“James Cauty – The Rize and Fall of the Portslade Massif,” Ink_d gallery, Brighton, England. Through Nov. 3.
In The Argus, Ben Parsons reports: “Following in the footsteps of thinkers such as Immanuel Kant and Leo Tolstoy, a Brighton and Hove Council cleaning crew decided to make a small contribution to the debate. When they came across a slogan painted on an art gallery window, they made a quick assessment of its aesthetic value – and decided it could only be the work of vandals. They set to work removing the phrase Portslade Massif from the Ink_d gallery in North Road, Brighton, after they decided the reference to ghetto-style gang warfare on the west side of Hove proved it was just another piece of illegal graffiti. Unfortunately, like many critics before them, they had mistaken a piece of modern art for a talentless daub. In fact, the slogan was part of the title of an exhibition by controversial musician and artist James Cauty, whose works were on sale inside the gallery for more than £4,000.” Read more.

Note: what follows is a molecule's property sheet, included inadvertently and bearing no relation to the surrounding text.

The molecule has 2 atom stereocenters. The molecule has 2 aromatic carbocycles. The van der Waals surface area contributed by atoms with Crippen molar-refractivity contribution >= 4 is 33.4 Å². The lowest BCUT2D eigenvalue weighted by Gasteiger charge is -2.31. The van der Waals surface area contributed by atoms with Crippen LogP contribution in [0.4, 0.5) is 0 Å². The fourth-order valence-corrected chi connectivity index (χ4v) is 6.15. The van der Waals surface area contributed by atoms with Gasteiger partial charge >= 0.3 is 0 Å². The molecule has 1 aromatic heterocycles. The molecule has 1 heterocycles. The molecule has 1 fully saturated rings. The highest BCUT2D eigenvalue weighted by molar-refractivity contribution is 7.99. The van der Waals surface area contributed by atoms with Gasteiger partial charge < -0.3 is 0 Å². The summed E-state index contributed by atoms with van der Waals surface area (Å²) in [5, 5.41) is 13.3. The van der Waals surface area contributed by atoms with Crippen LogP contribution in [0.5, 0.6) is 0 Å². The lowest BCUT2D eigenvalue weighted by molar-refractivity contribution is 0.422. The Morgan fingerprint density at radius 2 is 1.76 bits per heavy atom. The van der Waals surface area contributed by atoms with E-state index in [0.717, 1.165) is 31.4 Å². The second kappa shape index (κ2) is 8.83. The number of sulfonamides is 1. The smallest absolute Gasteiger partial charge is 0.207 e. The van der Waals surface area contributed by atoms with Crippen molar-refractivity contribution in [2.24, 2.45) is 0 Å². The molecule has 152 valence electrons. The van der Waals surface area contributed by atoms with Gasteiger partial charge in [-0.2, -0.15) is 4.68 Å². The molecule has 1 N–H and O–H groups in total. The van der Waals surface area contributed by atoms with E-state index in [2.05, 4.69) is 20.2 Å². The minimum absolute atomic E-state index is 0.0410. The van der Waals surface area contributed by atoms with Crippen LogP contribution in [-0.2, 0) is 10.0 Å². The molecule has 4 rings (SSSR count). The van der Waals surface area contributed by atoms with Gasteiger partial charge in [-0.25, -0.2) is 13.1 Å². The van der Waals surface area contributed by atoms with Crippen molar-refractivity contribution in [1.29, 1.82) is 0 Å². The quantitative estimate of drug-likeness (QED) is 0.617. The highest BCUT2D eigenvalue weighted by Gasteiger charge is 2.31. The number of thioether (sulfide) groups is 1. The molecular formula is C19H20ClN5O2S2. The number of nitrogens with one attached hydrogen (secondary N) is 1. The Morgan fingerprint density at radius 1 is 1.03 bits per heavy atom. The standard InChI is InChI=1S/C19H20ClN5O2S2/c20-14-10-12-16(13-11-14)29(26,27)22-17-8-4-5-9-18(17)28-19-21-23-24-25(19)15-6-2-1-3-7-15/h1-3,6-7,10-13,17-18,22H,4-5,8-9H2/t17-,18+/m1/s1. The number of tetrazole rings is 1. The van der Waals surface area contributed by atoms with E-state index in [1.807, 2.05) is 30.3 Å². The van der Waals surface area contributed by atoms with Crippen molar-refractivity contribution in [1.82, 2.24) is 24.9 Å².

Two Coats of Paint is licensed under a Creative Commons Attribution – Noncommercial-No Derivative Works 3.0 United States License. To use content beyond the scope of this license, permission is required.